Though the Philadelphia Open Studio Tours (POST) began earlier this October, they are finally coming to the local West Center City and West Philly areas this weekend. A program of the Center for Emerging Visual Artists, it spans 20 different Philadelphia neighborhoods and engages the arts community from a refreshingly different perspective. POST grants viewers the unique opportunity to get a behind-the-scenes look at the works of over 300 local painters, sculptors, photographers, printmakers, and other artistic visionaries. Don’t miss it.
If you were to walk into Cheryl Smith’s studio now, you would see images and scribbles of ideas that do not present women as equals, but rather as caricatures derived from media expectations. The pieces are still works in progress, but Smith is confident in her craft, which is heavily influenced by her studio space.
“An artist’s space can inspire or limit their work, so these two elements are very important to me,” she says. “Walking into my studio is like walking into a sanctuary: it is my safe, holy space.”
Smith discovered her passion for art at a very young age and received her BFA at Penn in 2011.
“[Art is] my best way of communicating how I truly see and feel, and I find inspiration all around me,” she said.
Her paintings discuss the way women are understood in American society by questioning traditional female roles and suggesting more positive interpretations of women.
“Even though we don’t want to believe it, the unfortunate reality is that women are still considered to be inferior to men in many facets of our society,” she says. “It is something that we are raised within, and, so, we don’t really notice it.”
Smith strives to point out these sexist cultural elements.
“Right now, I am working on a body of work that paints women the way our culture really sees them: as sex objects. The goal is to make the viewer immediately reject that role and create for themselves a positive replacement.”
“POST creates a casual venue for artists to share what they create with the community,” she says. “As an artist, I tend to be reclusive about my work, and I appreciate and benefit from organizations that encourage artists to share what they do.”
Penn Professor Deirdre Murphy, who graduated from Penn’s School of Design and has taught fine arts at Penn for over ten years, recently displayed her own work, titled “Murmurations” through POST. Murphy stated that POST is “a great venue for artists that are not represented by commercial galleries or are in between solo shows.”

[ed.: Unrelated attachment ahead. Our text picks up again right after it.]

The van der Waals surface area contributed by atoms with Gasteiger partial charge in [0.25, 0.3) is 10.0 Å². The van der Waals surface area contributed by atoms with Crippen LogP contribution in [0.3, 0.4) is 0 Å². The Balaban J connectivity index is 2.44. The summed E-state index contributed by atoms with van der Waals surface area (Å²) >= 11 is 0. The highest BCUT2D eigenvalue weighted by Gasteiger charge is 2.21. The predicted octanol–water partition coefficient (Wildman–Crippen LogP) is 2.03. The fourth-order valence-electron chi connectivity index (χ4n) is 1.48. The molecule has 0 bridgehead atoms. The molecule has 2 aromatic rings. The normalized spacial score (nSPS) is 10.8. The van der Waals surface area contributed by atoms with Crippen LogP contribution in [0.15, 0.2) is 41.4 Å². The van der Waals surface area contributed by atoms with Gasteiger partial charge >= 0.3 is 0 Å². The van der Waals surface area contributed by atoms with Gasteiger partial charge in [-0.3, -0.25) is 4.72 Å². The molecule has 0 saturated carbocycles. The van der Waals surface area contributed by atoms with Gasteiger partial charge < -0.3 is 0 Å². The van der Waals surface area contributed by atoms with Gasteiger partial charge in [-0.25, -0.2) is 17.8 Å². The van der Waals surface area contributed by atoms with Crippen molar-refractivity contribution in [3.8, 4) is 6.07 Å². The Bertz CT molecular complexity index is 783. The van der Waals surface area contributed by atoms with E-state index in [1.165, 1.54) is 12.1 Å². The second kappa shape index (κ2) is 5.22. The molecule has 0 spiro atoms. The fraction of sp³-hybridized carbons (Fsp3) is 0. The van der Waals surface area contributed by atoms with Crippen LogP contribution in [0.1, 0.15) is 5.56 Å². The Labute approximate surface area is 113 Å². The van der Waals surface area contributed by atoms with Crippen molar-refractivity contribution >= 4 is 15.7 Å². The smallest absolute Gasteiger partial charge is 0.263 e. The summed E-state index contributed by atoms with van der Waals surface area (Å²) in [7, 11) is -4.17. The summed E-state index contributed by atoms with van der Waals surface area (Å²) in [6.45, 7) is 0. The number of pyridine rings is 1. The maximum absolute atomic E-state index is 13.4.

Encouraging Penn students to partake in the event, she also stated that, “It’s a great way to see if the life an artist is for you.”
And indeed, some of the participating artists are Penn alumni who chose that path.
Philly artist Linda Dubin Garfield jokingly calls her studio “a holy wreck.”
“[Working in] mixed media means not too much gets thrown away, because you might use it for something!” Garfield says.
And Garfield’s media certainly is mixed. “I took a printmaking course in the early 90’s and fell in love with the press and the process,” she says. “It’s magic, and I love the squish of the ink!”
A few years later, Garfield took another course in mixed media and used the papers as if she were, in fact, painting.
“Once I got a computer and Photoshop elements, I began playing with photos from travel and started some prints with those images. Then, I used traditional printmaking techniques on top of the digital images. Layers on layers.”
Garfield loves the number of possible outcomes with her prints: “Each series has something special about it. Usually, the last series I make I call my favorite…until the next one comes along.”
Garfield plans on giving visitors the chance to do some printmaking during POST. She enjoys interacting with other budding artists, and encourages them to learn their craft, develop their body of work, and follow their dream.
Sun Young Kang remembers the moment she first seriously considered becoming an artist.
“I realized I would not have to stand in front of many people to talk or to do any presentation, because my art would represent me,” she says.
While such an epiphany may seem silly or childish to some, for Kang, this decision was an act of desperation.
“I was finding the way to have my voice out and to have my existence in the world. I didn’t realize this until I moved to the U.S.A. [from Korea]. I had to experience losing my voice and had to gain confidence again as a grown up.”
Kang has since found her voice in her own special practice of book art and paper installation. Initially trained in Korean painting, Kang was drawn to the beauty of ink spread on paper, leading her to the art of making books. As a book artist, she became both an author and a publisher of her thoughts and feelings. Paper installation was a further extension of Kang’s book art, inspired by the idea of the book and its three-dimensional structure.